Do you remember that scene in Minority Report where Tom Cruise takes his newly replaced eyeballs out for the first time? He ends up in a shopping center where every surface is rigged to scan his retina and discover his purchase history, likes, dislikes, and available account. While retail’s technological repertoire doesn’t yet include retina scanning, it might not be far off. The retail business is continuously modernizing with new in-store technologies to make the shopping experience easier, and to lure in a population of tech-savvy consumers.
People buy online for the convenience, even though 60 percent of consumers say they would prefer to shop in person than online. It’s easy to imagine why. What you see isn’t always what you get when you shop online, whereas when you shop in person you know exactly how a new ensemble fits or new product works.
By taking advantage of technologies ranging from beacons to virtual reality, your retail business can give consumers an in-store experience that satisfies their craving for convenience — and makes your store stand out among the competition.
Imagine a customer strolling your store’s aisles, doing silent math for their budget, as your current sales and personalized offers pop up on their smartphone. Beacons make that, and much more, possible. As H.O. Maycotte explains in this Forbes article:
“Beacons employ Bluetooth low-energy (BLE) wireless technology to pinpoint the location of customers in stores and other places and to deliver messages to their mobile devices. Specifically, a beacon emits a BLE signal that a retailer’s or other company’s app on a smartphone coming within range of that signal can pick up on.”
Alerting customers of sales upon entering your retail business is a great way to personalize their experience, and to turn a window shopping trip into a purchasing trip. You also can use beacons to help customers locate specific items, request assistance, promote in-store events and much more.
A BI Intelligence report estimates that beacons will directly influence more than $40 billion in U.S. retail sales in 2016. Large retailers such as Walgreen’s, Macy’s and Target have adopted the technology, with many more retailers expected to follow suit.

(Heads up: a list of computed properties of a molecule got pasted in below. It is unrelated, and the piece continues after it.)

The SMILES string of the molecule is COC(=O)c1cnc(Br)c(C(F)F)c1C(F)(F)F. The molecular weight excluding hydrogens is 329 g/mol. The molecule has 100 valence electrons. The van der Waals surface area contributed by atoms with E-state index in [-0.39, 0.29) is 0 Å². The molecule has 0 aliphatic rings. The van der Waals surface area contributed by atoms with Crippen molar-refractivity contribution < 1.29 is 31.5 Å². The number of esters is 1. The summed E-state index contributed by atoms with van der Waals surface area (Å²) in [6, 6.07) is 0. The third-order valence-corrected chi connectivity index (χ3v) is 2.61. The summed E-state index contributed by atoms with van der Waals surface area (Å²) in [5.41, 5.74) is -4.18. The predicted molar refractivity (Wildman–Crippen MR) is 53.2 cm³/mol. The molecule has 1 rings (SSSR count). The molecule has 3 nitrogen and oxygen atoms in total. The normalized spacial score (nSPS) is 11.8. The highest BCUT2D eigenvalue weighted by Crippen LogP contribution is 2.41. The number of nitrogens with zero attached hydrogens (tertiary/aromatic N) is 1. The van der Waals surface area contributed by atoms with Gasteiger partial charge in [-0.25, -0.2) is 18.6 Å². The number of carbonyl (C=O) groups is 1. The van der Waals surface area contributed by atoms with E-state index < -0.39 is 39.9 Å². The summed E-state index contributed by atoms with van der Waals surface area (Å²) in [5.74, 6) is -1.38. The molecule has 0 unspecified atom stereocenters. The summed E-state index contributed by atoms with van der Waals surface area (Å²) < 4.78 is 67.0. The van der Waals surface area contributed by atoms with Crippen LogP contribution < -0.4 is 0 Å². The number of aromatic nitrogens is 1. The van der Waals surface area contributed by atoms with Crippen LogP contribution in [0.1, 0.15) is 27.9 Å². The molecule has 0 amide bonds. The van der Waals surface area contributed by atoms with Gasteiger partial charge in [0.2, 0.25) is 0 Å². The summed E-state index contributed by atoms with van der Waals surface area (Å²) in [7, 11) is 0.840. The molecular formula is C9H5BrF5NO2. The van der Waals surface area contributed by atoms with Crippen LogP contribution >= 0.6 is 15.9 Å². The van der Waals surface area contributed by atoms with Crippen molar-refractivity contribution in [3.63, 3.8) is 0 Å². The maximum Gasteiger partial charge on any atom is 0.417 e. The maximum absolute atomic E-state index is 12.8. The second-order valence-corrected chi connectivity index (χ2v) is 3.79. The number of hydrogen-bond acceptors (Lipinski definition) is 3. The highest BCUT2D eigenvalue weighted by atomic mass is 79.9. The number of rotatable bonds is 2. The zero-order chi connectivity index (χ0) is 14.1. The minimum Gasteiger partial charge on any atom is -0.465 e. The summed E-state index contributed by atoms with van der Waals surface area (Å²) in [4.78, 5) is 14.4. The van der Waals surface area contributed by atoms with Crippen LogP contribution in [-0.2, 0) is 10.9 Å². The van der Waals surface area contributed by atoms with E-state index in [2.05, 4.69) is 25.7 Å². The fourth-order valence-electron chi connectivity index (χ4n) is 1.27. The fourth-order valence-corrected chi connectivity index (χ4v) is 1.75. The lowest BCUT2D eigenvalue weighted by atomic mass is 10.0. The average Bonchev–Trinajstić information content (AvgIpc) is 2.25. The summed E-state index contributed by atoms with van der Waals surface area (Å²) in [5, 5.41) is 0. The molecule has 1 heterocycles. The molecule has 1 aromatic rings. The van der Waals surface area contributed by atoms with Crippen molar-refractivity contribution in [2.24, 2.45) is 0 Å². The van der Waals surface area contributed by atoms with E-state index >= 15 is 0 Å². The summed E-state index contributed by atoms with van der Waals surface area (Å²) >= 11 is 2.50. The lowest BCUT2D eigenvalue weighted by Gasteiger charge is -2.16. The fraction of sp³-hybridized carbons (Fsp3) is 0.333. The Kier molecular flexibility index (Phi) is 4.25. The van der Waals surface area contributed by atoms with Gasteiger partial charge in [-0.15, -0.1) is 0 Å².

At certain Lowe’s stores, shoppers can step into their kitchen and bath designs through the Lowe’s Holoroom, which the company calls a “digital power tool for kitchen and bath design.” Shoppers work with a Lowe’s designer to plan their space, then don a pair of Oculus Rift goggles to view their design in virtual reality (VR). It’s a completely immersive experience.
This is just one example of using VR technology to enhance the in-store shopping experience.
Heard of virtual dressing rooms, which enable customers to “try on” clothing via mobile app? In-store, customers stand in front of a 3D camera that scans their body and takes their measurements. Once the measurements are uploaded to the app on their phone, the customer can quickly “try on” different combinations of outfits in the 3D dressing room without even slipping their shoes off.
Likewise, teamLab has developed virtual mannequins. Triggered by the customer removing a hanger from a rail, the virtual mannequin displays the chosen clothing item. No more visualizing what that dress will look like off the hanger! Virtual reality moves the consumer one step closer to making a purchase.